Rarely found far from water, the water shrew is extremely well adapted to its aquatic lifestyle (7). Although the eyes of the water shrew are small and vision is poor, it has acute hearing and an excellent sense of smell. In addition, the hairs on the feet trap air, allowing the water shrew to run across the surface of water (2) (5) (8).
The water shrew regularly dives under the water to capture prey or to avoid danger, sometimes remaining below the surface for over 30 seconds at a time (7). During dives, air bubbles trapped in the fur reduces heat loss, although the bubbles also make the water shrew fairly buoyant, meaning that it must paddle vigorously in a walking motion to propel itself forwards (5) (7) (10).
Mostly active during the day, the water shrew consumes a large amount of food given its small size (1) (8). Due to its high energetic demands, the water shrew can only survive for about three hours without food (5). Aquatic insects form the bulk of the water shrew’s diet (1) (5) (10). Slugs, snails, earthworms, small fish, amphibians and spiders may also be taken (2) (7), and the water shrew may occasionally feed on terrestrial invertebrates such as grasshoppers and crickets (2) (5) (10).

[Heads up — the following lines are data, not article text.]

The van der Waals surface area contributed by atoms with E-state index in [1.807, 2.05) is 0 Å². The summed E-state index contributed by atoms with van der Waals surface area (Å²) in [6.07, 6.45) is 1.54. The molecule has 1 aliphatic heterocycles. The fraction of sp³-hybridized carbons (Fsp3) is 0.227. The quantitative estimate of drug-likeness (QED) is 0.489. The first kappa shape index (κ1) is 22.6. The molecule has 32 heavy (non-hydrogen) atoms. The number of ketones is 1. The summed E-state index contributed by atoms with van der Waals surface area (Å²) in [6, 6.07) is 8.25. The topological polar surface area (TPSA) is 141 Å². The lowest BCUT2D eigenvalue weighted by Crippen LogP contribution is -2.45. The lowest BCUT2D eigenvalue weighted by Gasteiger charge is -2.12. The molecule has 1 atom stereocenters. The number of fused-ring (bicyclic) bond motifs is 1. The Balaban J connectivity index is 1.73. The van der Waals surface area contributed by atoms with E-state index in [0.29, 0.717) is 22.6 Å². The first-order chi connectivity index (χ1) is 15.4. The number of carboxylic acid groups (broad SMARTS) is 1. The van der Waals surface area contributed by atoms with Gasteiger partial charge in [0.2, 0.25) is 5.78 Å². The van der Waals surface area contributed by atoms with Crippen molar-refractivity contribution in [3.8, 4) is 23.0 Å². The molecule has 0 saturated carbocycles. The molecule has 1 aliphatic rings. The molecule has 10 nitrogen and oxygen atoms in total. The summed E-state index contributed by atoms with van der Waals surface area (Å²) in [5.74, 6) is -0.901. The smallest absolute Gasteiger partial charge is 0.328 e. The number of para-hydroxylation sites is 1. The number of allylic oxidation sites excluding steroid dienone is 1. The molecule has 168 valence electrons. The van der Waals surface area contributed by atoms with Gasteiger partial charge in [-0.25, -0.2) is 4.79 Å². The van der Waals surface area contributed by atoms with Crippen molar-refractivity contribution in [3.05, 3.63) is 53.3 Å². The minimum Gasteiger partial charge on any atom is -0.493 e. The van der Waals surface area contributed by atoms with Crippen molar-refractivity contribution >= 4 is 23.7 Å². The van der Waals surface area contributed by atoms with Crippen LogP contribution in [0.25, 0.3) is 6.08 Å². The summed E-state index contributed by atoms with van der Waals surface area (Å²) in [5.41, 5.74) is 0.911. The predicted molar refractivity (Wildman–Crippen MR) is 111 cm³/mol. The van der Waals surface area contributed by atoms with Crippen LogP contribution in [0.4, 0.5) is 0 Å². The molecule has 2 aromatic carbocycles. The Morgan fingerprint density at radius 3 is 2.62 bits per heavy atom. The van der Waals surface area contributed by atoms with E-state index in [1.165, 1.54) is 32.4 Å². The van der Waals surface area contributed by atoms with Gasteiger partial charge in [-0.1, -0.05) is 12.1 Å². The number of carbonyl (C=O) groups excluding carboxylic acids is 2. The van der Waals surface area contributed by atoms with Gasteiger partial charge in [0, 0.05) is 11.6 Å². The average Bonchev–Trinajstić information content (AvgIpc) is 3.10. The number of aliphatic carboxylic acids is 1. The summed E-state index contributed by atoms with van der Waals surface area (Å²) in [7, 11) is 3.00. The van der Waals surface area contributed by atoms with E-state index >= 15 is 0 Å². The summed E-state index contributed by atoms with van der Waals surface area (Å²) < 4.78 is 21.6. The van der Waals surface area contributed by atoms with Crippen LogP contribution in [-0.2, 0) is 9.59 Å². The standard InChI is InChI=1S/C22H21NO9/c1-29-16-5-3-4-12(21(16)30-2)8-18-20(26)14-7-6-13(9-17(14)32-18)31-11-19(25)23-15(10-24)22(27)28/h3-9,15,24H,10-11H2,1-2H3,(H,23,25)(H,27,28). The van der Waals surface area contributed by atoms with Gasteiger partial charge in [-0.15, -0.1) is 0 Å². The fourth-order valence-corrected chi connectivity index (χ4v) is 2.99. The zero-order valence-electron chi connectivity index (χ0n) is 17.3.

The water shrew forages using its sensitive nose, which has specialised hairs or whiskers, called ‘vibrissae’. During times when prey is abundant, the water shrew may cache food in hollow logs or crevices, returning when food is scarce (2) (5) (7).
Breeding occurs from February to August in North America (1). The nest is typically made from grass and plant material, with a depression in the centre (8), and is placed close to water, usually in an underground burrow, on a raft of logs or in a beaver lodge (1). The water shrew may also construct tunnel systems, or it may use those of other species (7) (8).
The water shrew may have up to three litters a year, each with between three and ten young (1). The gestation period lasts for around three weeks and, following birth, the young water shrews develop rapidly. The water shrew does not reproduce until after the first full winter, and it has a short lifespan, usually only living to about 18 months (1) (2) (5).